I think Kieran's main impact on the tunes (beyond his beautiful, feely drumming) was to encourage a more "open" element to contrast with the more intricate aspects - I think, to great success. Throughout the whole process, he was able to ensure that the purpose of the song was not crushed under my fixations - for example, keeping an eye on whether the vocal delivery supported the narrative, as opposed to whether it was technically perfect. It's really easy for ego to screw up your perspective when it comes to recording your own songs and he provided a sensible perspective in many situations, advocating for the song when I was losing sight.

The credits on this album reads like a supergroup of the best - if underrated - musicians in Toronto. How did you get them all on one album?

Kieran - who played all the drums and drum machines - wanted to have Thom Gill and Bram Gielen provide all the keys and bass as he had been working with them regularly. They are both coocoo-bananas on multiple instruments so that was a welcome strategy. I have been such a fan of Thom's music and playing over the years so it is a total honour to have him on the record and to have his voice on some of the songs.

Most of the players are folks that have been playing in my group for a while now. I'd like to highlight each musician and what makes them so amazing but there are eight of them (Kieran, Thom Gill, Bram Gielen, Robin Dann, Alanna Stuart, Felicity Williams, Michael Davidson, Joseph Shabason) so I will simply say this: they are diverse and all have their own incredible projects but they have taste and maturity in common and those are top traits. Nothing musically corny ever happened. You don't get that by coincidence.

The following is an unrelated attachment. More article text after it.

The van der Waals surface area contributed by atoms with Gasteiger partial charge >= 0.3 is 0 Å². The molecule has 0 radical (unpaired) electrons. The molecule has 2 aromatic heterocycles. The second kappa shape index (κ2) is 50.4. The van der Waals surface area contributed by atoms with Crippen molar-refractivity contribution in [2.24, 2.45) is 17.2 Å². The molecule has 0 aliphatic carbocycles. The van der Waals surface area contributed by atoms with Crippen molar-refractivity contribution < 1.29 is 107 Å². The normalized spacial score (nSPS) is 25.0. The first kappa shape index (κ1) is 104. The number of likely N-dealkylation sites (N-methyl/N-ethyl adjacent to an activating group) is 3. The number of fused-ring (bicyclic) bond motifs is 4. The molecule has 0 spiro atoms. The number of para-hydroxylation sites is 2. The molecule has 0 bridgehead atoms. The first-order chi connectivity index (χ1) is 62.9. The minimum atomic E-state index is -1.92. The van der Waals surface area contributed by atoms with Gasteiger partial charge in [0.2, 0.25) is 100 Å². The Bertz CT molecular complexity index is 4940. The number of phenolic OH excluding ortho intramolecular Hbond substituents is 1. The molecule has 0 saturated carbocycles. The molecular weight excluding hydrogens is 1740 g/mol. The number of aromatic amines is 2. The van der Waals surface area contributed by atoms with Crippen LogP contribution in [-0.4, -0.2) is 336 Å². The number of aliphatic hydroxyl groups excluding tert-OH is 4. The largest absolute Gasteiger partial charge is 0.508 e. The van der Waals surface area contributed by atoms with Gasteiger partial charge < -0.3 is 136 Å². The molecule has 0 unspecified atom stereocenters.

I feel connected to a lot of these players and I feel like everyone involved is excited about the outcome. I have experienced some deep, tear-welling frustration over my musical career trying to stick to my path and sometimes feeling very alone. This time around I feel like there's more of a "we" vibe and it feels really good. I feel less likely to question what I'm doing this for when it seems to also be important to others that I respect so much.

How would you describe the palette and types of sounds you're working with here?

I really try to steer clear of instrument clichés (there are too many per interment to cite) so, although we tried to combine and contrast natural sounds and synthetic sounds, many of the natural sounds were processed or sampled, sliced and diced. The sonic choices we made were mostly made in the interest of creating a unique world for each song that a listener would have to adapt to. I really want people to be surprised and attentive when they listen to the songs so I'm hoping that this is the effect we have on those who choose to listen.

The biggest disappointment I experience as a listener is when 30 seconds into a song I realize I've walked this path a million times before and the remaining three minutes validate my suspicion. I really try to focus on making sure that others don't feel like that when they listen to my music. The sonic palette is one of the more surface set of choices in a song's creation, so those choices alone can't guaranty this goal is achieved, but they are certainly part of the equation.